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Sunday, October 4, 2009

Halloween Superstitions

Here are some Halloween superstitions said to be derived from English, Scottish, Irish and Welsh folklore.

If you ring a bell on Halloween, you will scare evil spirits away

If a candle flame suddenly turns blue, a ghost is near

If you are out and about on Halloween night and hear footsteps behind you, do not turn around. But if you do, beware! If you meet the gaze of your follower, you will soon be joining the spirits!

If you see a spider on Halloween, it could be the spirit of a loved one who is watching you

All spirits in Purgatory are released and freed for forty-eight hours to roam the earth on Hallows Eve

Walk around your house on Halloween three times backward to ward off evil spirits

Some say if you capture a snail on Halloween and lock it in a flat dish, the following morning you will see the first letter of your sweetheart’s name in the slime

Some believe if a hoot owl swoops down on you on Hallows Eve, it’s coming to eat your soul. According to Celtic legend, if you turn your pockets inside out, the myth will be broken

In Britain, people believe the devil was a nut gatherer. At Halloween, nuts were used as magic charms.

If a girl puts the sprig of a rosemary herb and a silver sixpence beneath her pillow on Halloween night, she will see her future husband in a dream

In North America, it’s bad luck if a black cat crosses your path and good luck if a white cat crosses your path. In Britain, Ireland and Japan, it’s just the opposite!

To prevent evil spirits from entering your house on Halloween, bury animal bones or the picture of an animal near the doorway

A person born on Halloween can see and chat to spirits

A rural American superstition states children born on Halloween will be protected from spirits for life and given the gift of second sight

If you go to a crossroads on Halloween night and listen to the wind, you will learn all the things that will happen to you in the next twelve months

Peel an apple from top to bottom. The person with the longest peel will be assured the longest life

If you toss the peel of an apple over your right shoulder, the initial it forms when landing will be the initial of your soulmate

If a bat flies around your home three times, it is a death omen

In England, you are warned to not go hunting on Halloween night as you will injure a wandering spirit

An English tale warns to not look at your shadow on the eve of Halloween or you will be the next to haunt the graveyard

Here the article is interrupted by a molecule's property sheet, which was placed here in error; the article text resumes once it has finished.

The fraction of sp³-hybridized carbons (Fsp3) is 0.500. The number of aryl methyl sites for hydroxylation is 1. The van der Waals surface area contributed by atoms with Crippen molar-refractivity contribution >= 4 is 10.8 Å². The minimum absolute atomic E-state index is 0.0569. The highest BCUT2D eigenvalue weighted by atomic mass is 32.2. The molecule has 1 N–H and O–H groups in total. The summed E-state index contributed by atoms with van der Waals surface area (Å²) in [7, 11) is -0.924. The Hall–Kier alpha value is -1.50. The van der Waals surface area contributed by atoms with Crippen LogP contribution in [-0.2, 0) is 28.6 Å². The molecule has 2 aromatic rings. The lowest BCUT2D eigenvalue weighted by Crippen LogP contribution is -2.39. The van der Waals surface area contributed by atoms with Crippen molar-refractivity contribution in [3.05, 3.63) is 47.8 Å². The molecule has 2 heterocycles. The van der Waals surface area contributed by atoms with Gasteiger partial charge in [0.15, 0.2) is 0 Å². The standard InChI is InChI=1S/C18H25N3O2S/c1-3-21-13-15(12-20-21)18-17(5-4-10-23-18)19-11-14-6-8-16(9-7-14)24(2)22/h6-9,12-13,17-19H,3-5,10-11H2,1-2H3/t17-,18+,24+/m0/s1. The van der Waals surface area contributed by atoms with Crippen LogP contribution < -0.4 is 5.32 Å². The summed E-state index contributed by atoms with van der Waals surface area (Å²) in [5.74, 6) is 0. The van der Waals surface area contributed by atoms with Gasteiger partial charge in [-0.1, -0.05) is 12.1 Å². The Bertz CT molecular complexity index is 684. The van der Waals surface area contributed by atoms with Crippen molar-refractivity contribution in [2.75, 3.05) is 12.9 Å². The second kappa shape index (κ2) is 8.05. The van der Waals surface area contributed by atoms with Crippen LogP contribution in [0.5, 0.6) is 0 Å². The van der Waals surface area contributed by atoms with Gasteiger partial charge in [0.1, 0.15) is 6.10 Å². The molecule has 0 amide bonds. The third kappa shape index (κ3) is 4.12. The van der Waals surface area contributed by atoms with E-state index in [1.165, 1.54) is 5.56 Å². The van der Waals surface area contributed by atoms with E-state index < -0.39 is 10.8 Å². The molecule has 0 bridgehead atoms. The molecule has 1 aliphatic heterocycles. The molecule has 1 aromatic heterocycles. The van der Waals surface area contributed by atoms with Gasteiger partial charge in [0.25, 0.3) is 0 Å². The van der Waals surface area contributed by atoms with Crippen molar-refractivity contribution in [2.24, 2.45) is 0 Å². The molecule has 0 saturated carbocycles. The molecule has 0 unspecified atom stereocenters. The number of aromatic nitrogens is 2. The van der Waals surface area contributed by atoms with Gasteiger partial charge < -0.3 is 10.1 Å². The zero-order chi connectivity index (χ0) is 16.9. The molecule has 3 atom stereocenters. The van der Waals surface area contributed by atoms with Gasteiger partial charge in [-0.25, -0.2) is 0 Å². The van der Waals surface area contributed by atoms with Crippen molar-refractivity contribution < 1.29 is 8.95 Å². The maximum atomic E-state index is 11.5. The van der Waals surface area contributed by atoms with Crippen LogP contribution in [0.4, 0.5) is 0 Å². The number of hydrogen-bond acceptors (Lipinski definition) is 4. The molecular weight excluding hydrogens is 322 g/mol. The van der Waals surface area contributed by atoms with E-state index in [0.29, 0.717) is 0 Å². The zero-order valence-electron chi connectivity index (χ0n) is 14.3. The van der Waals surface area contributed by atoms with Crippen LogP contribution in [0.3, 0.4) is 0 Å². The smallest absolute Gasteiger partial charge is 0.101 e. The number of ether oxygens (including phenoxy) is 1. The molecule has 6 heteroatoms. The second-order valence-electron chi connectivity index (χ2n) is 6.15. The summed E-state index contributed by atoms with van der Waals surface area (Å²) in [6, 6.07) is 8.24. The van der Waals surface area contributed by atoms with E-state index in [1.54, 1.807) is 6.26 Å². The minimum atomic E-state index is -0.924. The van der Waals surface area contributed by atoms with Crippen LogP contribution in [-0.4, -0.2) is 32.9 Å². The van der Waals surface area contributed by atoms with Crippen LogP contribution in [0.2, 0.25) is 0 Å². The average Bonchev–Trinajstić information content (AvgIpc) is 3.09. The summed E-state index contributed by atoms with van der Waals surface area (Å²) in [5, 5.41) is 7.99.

If bats come out before dark and fly around playfully, it is a sign of good weather to come

If a bat flies into your house, it is a sign perhaps a ghost let the bat in!

Have a Halloween superstition? I would love to hear it! Leave a comment


Mary Ricksen said...

One that I just can't forget because it has happened.
If a bird fly's into your house, someone you know will die.
The day one of my dogs died, a bird flew into the house, landed on the TV and looked at the dog. Now King would have ordinarily have had to go look up close. But they just sat there staring at each other and then the bird flew away.Just one example of many.

Sharon Donovan said...

Mary, my Irish aunt was a good one for this superstition. She said it had to be a black bird, either crow or raven. And when one flew into her home, within a week her husband died. On a good note, she said the opposite was true for the bluebird of happiness. If one got in or perched outside your window, it represented news of a birth.

Hywela Lyn said...

Very eerie that one about the bird, Sharon and Mary. Great superstitions, Sharon, it's intesting how many of the Celtic ones are common to the US and UL. I guess the Pilgrim Fathers took them across the pond with them.

Sharon Donovan said...

How true this is Lyn! You know how much I adore superstitions, legend and lore and the Celtics are great story tellers! The bird is one I could do without, however. The omen of death, that is! And I know you'll love what is coming up for Monday and Tuesday...the history of Halloween and witches and druids! Tis the season.

Margaret Tanner said...

Wow Sharon,
How interesting.

Sharon Donovan said...

Hi Margaret. Thanks for dropping in. I'd be interested in hearing an Australian superstition for Halloween. I'll bet you have one or two to share?

Margaret Tanner said...

Hi Sharon,
As far as I know we don't have any Halloween superstitions, Halloween is not really celebrated very much in Australia.
My mum used to always say it was bad luck to walk under ladders, thast's about the best I can do I'm afraid.

Sharon Donovan said...

You know that's an old one, Margaret, but so true! And I am here to testify. One such Friday the 13th, just to proove the rumor myth, I spotted one such ladder and bravely proceeded to walk beneath it. Just as I was about to puff my chest out and declair it a superstition, a bucket of paint spilled down all over me. As you might guess, nevermore did I strut under a ladder!